What is the European Union doing for Palestine, and what should it be doing?

EAPPI observers actively involved in relaying facts on the ground from their eyewitness experience to the EU delegation in Jerusalem.

by Helga and Johanna

EAPPI visits the European Commission delegation in Jerusalem. Photo EAPPI/H. Edvindsen

EAPPI visits the European Commission delegation in Jerusalem. Photo EAPPI/H. Edvindsen

Working as human rights observers in the West Bank, we constantly see the European Union flag. We have attended trainings funded by the European Commission, met EU humanitarian aid workers improving hydration and sanitation facilities in vulnerable communities, learned about an EU funded project preserving the oral tradition of Bedouin culture. The list goes on…

On Monday, October 12, we visited, with 2 other EAPPI colleagues, the Office of the European Representative for the West Bank and Gaza in East Jerusalem. Our mission – to present our work and discuss EU policies in the region.

What is the EU doing?

In our meeting, the EU delegation representatives explained that the EU is helping the Palestinian Authority build institutions for the future independent and democratic Palestinian State and working to enhance economic and political cooperation with the EU. All of these efforts are based on the EU’s Interim Association Agreement on Trade and Cooperation.

The Lithuanian Presidency of the EU Council recently called on Israel to “end the settlements”, stating that they undermine the peace process.  Such an active stance is encouraging.

What we’ve seen…

Despite these positive developments, we’ve seen many counteractive actions and took the opportunity to share with the EU delegation what we have seen in our 3 months.

We discussed the rise in house demolitions in Area C. The UN recorded at least 8 demolitions in Palestinian villages since mid-August, including the demolition of Az Za’ayem Bedouin village, which we witnessed with our own eyes. This is only one example of a demolition in the E1 area, which will displace over 2,300 Jahalin Bedouins from the area east of Jerusalem. We pointed out that many EU funded buildings are those that are demolished, as was the case in Khirbet al Makhul. The Association of International Development Agencies in Jerusalem, reported in May 2012 that the Israeli authorities demolished 30 European funded structures between March to May 2012 alone. 

We expressed concern over the steady expansion of illegal Israeli settlements in the West Bank, and the continuation of this expansion, despite current peace talks. Since 1967, Israeli has allowed the creation of over 150 settlements and 100 settlement outposts.

We shared the situation of settlement expansion in Hebron, in which Israeli settlers aim to move into the Rajabi building. If allowed, they will create a new settlement in Hebron, which will link the settlements of Kiryat Arba and Givat Ha’avot to the Israeli settlements in the Old City of Hebron.  This new settlement will also have a devastating humanitarian impact on the local Palestinian community.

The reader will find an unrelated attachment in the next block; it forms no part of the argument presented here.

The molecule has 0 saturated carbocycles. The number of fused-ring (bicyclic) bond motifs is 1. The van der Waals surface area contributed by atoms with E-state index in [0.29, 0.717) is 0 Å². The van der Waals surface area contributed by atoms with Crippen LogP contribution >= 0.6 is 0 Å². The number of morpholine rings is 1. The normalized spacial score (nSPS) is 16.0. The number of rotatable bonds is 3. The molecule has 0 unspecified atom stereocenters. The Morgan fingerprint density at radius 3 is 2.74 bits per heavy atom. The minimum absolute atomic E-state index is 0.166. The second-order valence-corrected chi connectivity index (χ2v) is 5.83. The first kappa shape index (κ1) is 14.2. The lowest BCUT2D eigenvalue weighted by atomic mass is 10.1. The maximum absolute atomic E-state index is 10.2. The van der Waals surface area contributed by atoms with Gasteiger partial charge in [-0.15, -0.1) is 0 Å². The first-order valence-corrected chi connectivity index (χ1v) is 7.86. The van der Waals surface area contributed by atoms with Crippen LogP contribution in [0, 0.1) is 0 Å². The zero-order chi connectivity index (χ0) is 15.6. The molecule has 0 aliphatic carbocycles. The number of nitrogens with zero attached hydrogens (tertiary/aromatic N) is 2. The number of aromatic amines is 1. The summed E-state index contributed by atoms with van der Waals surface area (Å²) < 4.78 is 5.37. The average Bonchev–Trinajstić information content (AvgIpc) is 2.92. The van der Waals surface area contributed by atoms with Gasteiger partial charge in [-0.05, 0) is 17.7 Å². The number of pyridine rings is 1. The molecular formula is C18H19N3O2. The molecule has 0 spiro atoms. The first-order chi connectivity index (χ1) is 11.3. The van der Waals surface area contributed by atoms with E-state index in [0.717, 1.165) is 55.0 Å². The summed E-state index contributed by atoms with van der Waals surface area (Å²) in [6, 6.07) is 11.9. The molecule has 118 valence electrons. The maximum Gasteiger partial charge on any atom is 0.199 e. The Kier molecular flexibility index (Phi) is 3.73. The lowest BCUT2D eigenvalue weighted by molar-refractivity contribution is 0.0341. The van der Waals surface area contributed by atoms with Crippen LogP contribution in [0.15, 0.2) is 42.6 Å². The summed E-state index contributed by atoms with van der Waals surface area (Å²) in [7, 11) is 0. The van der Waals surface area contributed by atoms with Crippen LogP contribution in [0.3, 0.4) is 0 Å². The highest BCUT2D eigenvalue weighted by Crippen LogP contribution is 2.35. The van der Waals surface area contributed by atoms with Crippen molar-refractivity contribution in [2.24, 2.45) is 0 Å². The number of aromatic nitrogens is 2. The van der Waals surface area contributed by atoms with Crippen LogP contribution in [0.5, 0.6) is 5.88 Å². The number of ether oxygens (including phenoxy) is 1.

Israeli settlers threw rocks and broke these windows of the Jab'a Bedouin community. Photo EAPPI/J. Kaprio

Israeli settlers threw rocks and broke these windows of the Jab’a Bedouin community. Photo EAPPI/J. Kaprio

We showed pictures of settler attacks against Palestinians; the burning of more than 400 olive trees in Jalud and pictures of windows of several buildings in the Jab’a Bedouin community that settlers damaged with stones.

What the EU must do?

Consistency and determination is required from the EU and its member states in policies towards supporting the development of a future Palestinian state and peace in the region.

As a major market for agricultural products from Israeli settlements, the EU helps sustain settlements, making them viable and profitable. This reality, necessitates that the EU fully implement its new guidelines, which will come into force on 1 January 2014 and ensure that Israeli settlements are not benefitting from trade with the EU.

Recent speculations reveal that the guidelines may not be fully implemented after all, due to the political dismay they caused in Israel and in order for Israel to be able to participate in the EU’s Horizon 2020 financial instrument. We expressed our concern and emphasized that the Horizon 2020 programme must not happen at the expense of human rights.

Respect for human rights, democracy and the rule of law are core values of the European Union embedded in the charter of fundamental rights of the European Union.  These values are binding to all 28 Member States.

While EU policy making does not happen on the delegation level, we know they are important avenues in relaying facts from the ground to the corridors of Brussels’ institutions.

“Europeans are finally beginning to understand the situation in Palestine, we welcome their efforts to help and we welcome the guidelines,” the headmaster of Al-Fakheit school in Masafar Yatta recently told us.

We share his welcome and are glad we could portray the effects of the Israeli occupation on the everyday life of the Palestinians.

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